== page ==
|Kurdish protesters dance near Gezi Park [Oren Ziv/Al Jazeera]|
They are uniting against what they see as an increasingly arrogant and authoritarian turn by Prime Minister Recep Tayyip Erdogan and his Justice and Development (AK) party after a decade in power.
In Taksim Square, Kurds sing songs of their struggle for freedom and an independent homeland, engaging in traditional dance around tents set up by the BDP.
“For 30 years the Turkish people have not known or understood the war waged against our struggle for democracy and freedom in the southeast, only believing what they have heard from the government and media,” says BDP parliamentarian in Istanbul, Hasan Vural Kevank.
Vural Kevank acknowledges that the peace process is in early days and Kurdish demonstrators face animosity from hardline Turkish nationalists at the protests. As the upbeat music blasts through speakers, the middle-aged Vural Kevank leans in with an optimistic look.
“Now, after speaking with us here and seeing what has happened in the square, more people understand they have been lied to,” he says.
Metres away, hardline Turkish nationalists wave flags and pledge their loyalty to Mustafa Kamel Ataturk, the founder of Turkey’s modern state and whose brand of Turkish nationalism refuses to recognise Kurdish national existence.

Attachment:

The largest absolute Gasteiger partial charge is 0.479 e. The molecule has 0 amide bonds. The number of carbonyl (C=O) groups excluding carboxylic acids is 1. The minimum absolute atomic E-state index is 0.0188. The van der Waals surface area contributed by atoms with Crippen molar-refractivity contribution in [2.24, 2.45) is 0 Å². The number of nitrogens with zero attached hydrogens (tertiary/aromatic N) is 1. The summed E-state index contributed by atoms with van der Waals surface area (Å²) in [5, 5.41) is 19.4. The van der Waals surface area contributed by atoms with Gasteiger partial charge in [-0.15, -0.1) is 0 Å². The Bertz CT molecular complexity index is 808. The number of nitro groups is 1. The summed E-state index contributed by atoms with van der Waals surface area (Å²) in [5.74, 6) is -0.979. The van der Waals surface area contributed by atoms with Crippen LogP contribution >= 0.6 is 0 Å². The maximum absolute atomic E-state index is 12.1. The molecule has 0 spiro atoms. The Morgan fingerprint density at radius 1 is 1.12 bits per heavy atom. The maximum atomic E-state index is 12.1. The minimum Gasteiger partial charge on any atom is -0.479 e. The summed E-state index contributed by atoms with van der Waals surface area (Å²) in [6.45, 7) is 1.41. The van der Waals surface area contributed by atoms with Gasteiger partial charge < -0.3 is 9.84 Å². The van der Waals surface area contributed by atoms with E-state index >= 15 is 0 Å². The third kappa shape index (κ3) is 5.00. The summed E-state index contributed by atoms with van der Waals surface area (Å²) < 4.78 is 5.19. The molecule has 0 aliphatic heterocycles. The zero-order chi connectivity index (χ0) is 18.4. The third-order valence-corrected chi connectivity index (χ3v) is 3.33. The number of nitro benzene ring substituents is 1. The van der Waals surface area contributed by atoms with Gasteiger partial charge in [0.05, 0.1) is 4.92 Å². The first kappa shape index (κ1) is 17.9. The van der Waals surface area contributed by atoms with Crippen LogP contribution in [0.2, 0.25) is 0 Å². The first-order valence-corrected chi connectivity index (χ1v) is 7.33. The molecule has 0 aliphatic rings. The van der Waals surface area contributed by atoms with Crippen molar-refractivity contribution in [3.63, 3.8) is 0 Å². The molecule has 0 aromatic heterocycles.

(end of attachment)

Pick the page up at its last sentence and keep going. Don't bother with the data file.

Nationalist Memed Savas Solakojlu, a protester in his early 30s, says Kemalist ideas are still right for the country, but he sees an opportunity in these demonstrations.
“I am happy Kurds have joined the protests. We may have our differences on the [national] issue, but here we are all fighting for freedom. This is how we can resolve things, standing shoulder to shoulder against the government,” Solakojlu says.
Still, tensions and anti-Kurdish animosity has boiled over at times since the protests expanded and fistfights have broken out.
“When the BDP marched into Gezi Park at the beginning, the Kemalists [nationalists] jumped up and immediately started singing the National Anthem,” Elmekci says, as a group of youth wearing Ataturk scarves and carrying Turkish flags march past.
“I have heard nationalists yell at the police, ‘why don’t you go and do this to the Kurds’, and a few have thrown stones at us,” he adds.
However, when it comes to the barricades surrounding Taksim and clashes with police, Turkish nationalists and Kurdish activists are for the most part side by side, along with everyone else protesting.
Elmekci is captivated by the changing national discussion, although he mostly finds commonality with the leftists who focus on opposing Erdogan’s neoliberal economic policies, the jailing of journalists and activists, and a police force that has long cracked down on dissent.
“Now, after speaking with us here and seeing what has happened in the square, more people understand they have been lied to.“
– Hasan Vural Kevank, BDP parliamentarian
“I believe strongly in the power of the street to change the discussion and how we interact,” he says, adding he’s hopeful the collective struggle can change different people’s relationships with each other.
Clamouring over a barricade of concrete and metal poles near Gezi Park as a wave of tear gas again rains down, Elmekci points to pro-PKK graffiti on a wall that someone has tried to cross out – a sign the unity Kurds currently have with other groups may only be temporary.
“You can see things are changing, but some people don’t want to deal with it,” Elmekci says of recent Kurdish rights gains. “We still have a long way to go.”